- “Must protected areas be devoid of people?” Professor Wilson said “Of course not. Indigenous people might be included.” In fact, indigenous people have been evicted from many protected areas around the globe. Furthermore, virtually the entire population of the US is not indigenous. Where does that leave us?
- “Given the challenges faced by conservation, is triage necessary to prioritize projects to focus on the most important and threatened species?” Professor Wilson said with some feeling, “That’s ridiculous! We CAN bring them all back, we must SAVE THEM ALL!”
Professor Daniel Simberloff, the well-known invasion biologist, was another speaker who believes it is necessary and possible to eradicate all non-native plants and animals in our public lands. He also called out by name Marris, Kareiva and others for their criticism of invasion biology. Frankly, we think these personal attacks are unseemly in the context of what should be considered a scientific debate about the most effective methods of conservation. The moderator, Professor Holly Doremus (UC Berkeley, Boalt Hall), asked Professor Simberloff a few tough questions as well:
- “In a time of climate change, is it time to blur the line between native and non-native?” Professor Simberloff said the line is clear: Non-natives are those species that have been brought by humans to a “discontinuous range, not those range changes that occur because of climate change. If the species is spreading because of climate change it should not be managed.” Unfortunately, many native plants and animals are being killed because of the nonsensical definition of “non-native” by many of these projects.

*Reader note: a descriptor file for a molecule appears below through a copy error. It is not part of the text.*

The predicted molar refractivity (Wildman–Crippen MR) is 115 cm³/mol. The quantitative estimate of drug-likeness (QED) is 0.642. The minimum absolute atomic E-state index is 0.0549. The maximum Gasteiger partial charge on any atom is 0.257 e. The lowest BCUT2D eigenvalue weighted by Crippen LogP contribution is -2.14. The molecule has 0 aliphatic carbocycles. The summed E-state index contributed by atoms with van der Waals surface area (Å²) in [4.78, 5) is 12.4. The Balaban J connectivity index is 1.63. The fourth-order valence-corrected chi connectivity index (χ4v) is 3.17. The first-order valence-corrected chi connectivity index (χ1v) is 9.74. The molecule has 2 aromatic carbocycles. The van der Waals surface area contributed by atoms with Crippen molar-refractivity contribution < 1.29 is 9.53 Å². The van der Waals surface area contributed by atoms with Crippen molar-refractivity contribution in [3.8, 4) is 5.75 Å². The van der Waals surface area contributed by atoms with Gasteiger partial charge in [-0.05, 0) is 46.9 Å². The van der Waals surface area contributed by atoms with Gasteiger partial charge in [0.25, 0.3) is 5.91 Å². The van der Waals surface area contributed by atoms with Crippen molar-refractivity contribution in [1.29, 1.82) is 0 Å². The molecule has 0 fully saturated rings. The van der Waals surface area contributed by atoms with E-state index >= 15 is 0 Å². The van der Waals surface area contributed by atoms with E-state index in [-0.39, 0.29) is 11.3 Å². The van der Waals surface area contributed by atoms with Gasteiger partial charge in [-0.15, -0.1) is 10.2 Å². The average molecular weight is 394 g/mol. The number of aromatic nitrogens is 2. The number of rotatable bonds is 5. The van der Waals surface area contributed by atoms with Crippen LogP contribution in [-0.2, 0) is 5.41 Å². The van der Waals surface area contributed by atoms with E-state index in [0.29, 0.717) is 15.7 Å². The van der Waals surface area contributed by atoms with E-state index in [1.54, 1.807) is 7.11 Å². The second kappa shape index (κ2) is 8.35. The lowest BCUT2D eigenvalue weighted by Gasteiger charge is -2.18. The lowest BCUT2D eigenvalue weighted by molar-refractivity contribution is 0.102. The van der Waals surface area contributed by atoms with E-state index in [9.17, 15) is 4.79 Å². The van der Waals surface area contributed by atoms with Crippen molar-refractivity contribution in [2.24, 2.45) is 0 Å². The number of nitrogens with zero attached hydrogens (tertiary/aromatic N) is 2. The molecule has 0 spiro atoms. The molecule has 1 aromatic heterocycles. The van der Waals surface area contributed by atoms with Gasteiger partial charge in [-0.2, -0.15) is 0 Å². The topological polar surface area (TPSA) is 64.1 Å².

- “How can we tell the public that biodiversity is good except for certain species?” Professor Simberloff said, “We must do a better job of communicating with the public by informing them of the impact of non-native species.” Perhaps Professor Simberloff is unaware that there is little evidence of negative impact of plants he considers non-native. We don’t feel the need to be educated about harm that is more theoretical than real.